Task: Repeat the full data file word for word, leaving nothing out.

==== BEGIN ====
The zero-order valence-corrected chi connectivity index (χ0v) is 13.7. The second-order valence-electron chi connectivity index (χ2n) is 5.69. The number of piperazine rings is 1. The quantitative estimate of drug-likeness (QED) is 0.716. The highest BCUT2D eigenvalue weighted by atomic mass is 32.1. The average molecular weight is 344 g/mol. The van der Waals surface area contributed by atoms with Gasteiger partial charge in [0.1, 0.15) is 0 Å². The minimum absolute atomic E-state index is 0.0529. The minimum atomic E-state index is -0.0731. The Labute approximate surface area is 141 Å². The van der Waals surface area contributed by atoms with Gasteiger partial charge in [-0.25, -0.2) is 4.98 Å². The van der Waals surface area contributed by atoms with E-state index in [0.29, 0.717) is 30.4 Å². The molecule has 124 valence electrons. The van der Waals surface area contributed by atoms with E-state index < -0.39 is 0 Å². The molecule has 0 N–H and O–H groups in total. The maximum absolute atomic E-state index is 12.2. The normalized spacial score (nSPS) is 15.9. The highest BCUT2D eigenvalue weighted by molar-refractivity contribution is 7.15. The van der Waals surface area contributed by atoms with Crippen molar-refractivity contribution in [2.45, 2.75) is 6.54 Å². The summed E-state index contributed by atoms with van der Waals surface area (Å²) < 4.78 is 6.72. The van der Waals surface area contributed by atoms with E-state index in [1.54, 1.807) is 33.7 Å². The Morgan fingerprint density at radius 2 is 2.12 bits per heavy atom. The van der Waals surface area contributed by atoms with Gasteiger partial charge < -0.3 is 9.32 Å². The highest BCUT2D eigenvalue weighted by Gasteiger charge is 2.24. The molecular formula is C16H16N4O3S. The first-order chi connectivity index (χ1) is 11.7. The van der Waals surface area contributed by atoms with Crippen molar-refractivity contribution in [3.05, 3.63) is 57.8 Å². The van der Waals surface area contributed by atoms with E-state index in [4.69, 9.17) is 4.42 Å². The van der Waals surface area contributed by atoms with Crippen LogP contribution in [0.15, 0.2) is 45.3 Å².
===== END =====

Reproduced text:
The zero-order valence-corrected chi connectivity index (χ0v) is 13.7. The second-order valence-electron chi connectivity index (χ2n) is 5.69. The number of piperazine rings is 1. The quantitative estimate of drug-likeness (QED) is 0.716. The highest BCUT2D eigenvalue weighted by atomic mass is 32.1. The average molecular weight is 344 g/mol. The van der Waals surface area contributed by atoms with Gasteiger partial charge in [0.1, 0.15) is 0 Å². The minimum absolute atomic E-state index is 0.0529. The minimum atomic E-state index is -0.0731. The Labute approximate surface area is 141 Å². The van der Waals surface area contributed by atoms with Gasteiger partial charge in [-0.25, -0.2) is 4.98 Å². The van der Waals surface area contributed by atoms with E-state index in [0.29, 0.717) is 30.4 Å². The molecule has 124 valence electrons. The van der Waals surface area contributed by atoms with E-state index < -0.39 is 0 Å². The molecule has 0 N–H and O–H groups in total. The maximum absolute atomic E-state index is 12.2. The normalized spacial score (nSPS) is 15.9. The highest BCUT2D eigenvalue weighted by molar-refractivity contribution is 7.15. The van der Waals surface area contributed by atoms with Crippen molar-refractivity contribution in [2.45, 2.75) is 6.54 Å². The summed E-state index contributed by atoms with van der Waals surface area (Å²) < 4.78 is 6.72. The van der Waals surface area contributed by atoms with E-state index in [1.54, 1.807) is 33.7 Å². The Morgan fingerprint density at radius 2 is 2.12 bits per heavy atom. The van der Waals surface area contributed by atoms with Gasteiger partial charge < -0.3 is 9.32 Å². The highest BCUT2D eigenvalue weighted by Gasteiger charge is 2.24. The molecular formula is C16H16N4O3S. The first-order chi connectivity index (χ1) is 11.7. The van der Waals surface area contributed by atoms with Crippen molar-refractivity contribution in [3.05, 3.63) is 57.8 Å². The van der Waals surface area contributed by atoms with E-state index in [4.69, 9.17) is 4.42 Å². The van der Waals surface area contributed by atoms with Crippen LogP contribution in [0.15, 0.2) is 45.3 Å².